This year, there's been a lot of interesting news coming from the games industry. One could attribute this to that fact that it is now late in the life-cycle of the current generation of consoles, and that a new generation is already under way. But, I think there is something more going on this time. Somehow, the anticipation feels a little big bigger, and the stakes seem significantly higher.

With the launches of the Xbox 360, PS3 and Wii, gamers were already coming off of a previous generation of consoles that, while still technologically limited, had done remarkably well. It probably would be safe to say that almost every gamer has some very fond memories from that time whether they owned a Gamecube, Xbox or PS2. The market for portables was much simpler too. You either had a Gameboy Advance or PSP, and that was mostly it.

But even then, as early as the Sony PSP's arrival, it was clear that something was changing in gaming. You could see it immediately as numerous gamers began to hack the PSP and take up the task of exploring it's potential as an electronic device. And while hacking gaming consoles/hardware is certainly nothing new, the PSP really was the birth of a trend and a concept that perhaps now are coming to fruition in the new Ouya. That simple trend  is one of customization. The concept... is freedom.

For so many years, even until now, the production of video games has pretty much always been the same. Large hardware manufacturers supported by a throng of software makers, would create products that they thought might appeal to gamers, and then they would try to find a way to market those products to consumers whether they wanted them or not. Gamers, though mostly loyal to whatever company they favored, had very little input on what they got. It was an approach not to different than the days when Henry Ford said of the then new Model T, "You can have it in any color you like, so long as it's black."

Decades later, that type of thinking has persisted in many businesses. Gaming is one of them. Now we have firmware updates so that we can't modify our devices, you have proprietary media and storage formats that limit your options, companies try to seduce your wallet with gimmick technologies like the Kinect and the Sony Move and "bundles", software makers insist that your game console be online in order to play their games. Oh, and you shouldn't be buying used games, because that hurts game makers.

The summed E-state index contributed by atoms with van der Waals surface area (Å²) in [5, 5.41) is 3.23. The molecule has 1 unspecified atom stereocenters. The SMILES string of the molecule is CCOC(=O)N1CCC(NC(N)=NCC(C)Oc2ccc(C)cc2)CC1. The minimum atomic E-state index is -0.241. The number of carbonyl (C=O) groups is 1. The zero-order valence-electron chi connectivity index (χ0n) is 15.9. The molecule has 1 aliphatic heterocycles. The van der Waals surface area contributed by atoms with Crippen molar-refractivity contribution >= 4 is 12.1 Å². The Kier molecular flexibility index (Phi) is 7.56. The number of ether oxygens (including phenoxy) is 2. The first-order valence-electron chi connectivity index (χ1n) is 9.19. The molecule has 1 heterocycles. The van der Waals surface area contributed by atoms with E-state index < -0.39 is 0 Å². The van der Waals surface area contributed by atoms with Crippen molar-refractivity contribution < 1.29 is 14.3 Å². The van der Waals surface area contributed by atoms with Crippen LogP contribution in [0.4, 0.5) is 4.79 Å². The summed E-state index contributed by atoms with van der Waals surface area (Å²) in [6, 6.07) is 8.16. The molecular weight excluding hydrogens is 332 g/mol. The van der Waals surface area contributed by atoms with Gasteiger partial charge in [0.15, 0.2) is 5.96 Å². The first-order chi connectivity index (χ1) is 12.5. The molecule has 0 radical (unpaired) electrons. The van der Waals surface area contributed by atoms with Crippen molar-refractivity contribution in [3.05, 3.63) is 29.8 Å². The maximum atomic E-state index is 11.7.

But all of the things mentioned above focus on telling you what you CAN'T do. And one of the very big differences with Ouya that I see is that for once, the open source vibe of it seems to ask, "What CAN you do?" That is immensely important because that is how innovation happens, and it's what keeps things fresh and consumers interested. It's never been more evident in the world of business than now that people love having OPTIONS, choices. We don't like to be told no. We don't like to be locked in.

The rise of the casual gamer, the iOS gaming scene, Android and the indie game developer are all pointing at one truth. There is less desire for homogenized gaming experiences. For many companies, this will be bad news because they simply will not know how to adapt. But much the same way that the music industry changed, so too will video games. The reason is linked to the fact that video games are an interactive experience. Perhaps more so now than ever before. But in order for that interaction to truly feel authentic, the individual gamer will need and even demand a stronger sense of personal identity and control in his experiences.

If you are in any way familiar with Linux or BSD, you know how passionate people can become about open source software. But if you never have, take a look at a site called and look at how many distributions (versions) there are for both of those OS's. Now you may wonder why the hell would anyone need 15 different versions of Ubuntu or Fedora. The answer goes back to what I said before. Choices. Options.

There are literally thousands of people form small, tightly knit communities of PC users that need and want their software to do very specific things. Open source software empowers them to do just that. There is no big brother looking over your shoulder, monitoring your machines and restricting your actions. You are free to imagine, to play, to create. In my mind, I suspect that Ouya could represent the beginning of that kind of movement for gaming as well.

The simple truth about gaming in 2012 is that everyone is going to have their own unique way that they like to play. Some will prefer casual gaming, some free-to-play, some MMO's only, some will be traditional "hardcore" gamers. But the way we remember the game industry since the days of the NES, will change. The smart companies will adapt and innovate. Ouya just might end up at the forefront of that movement.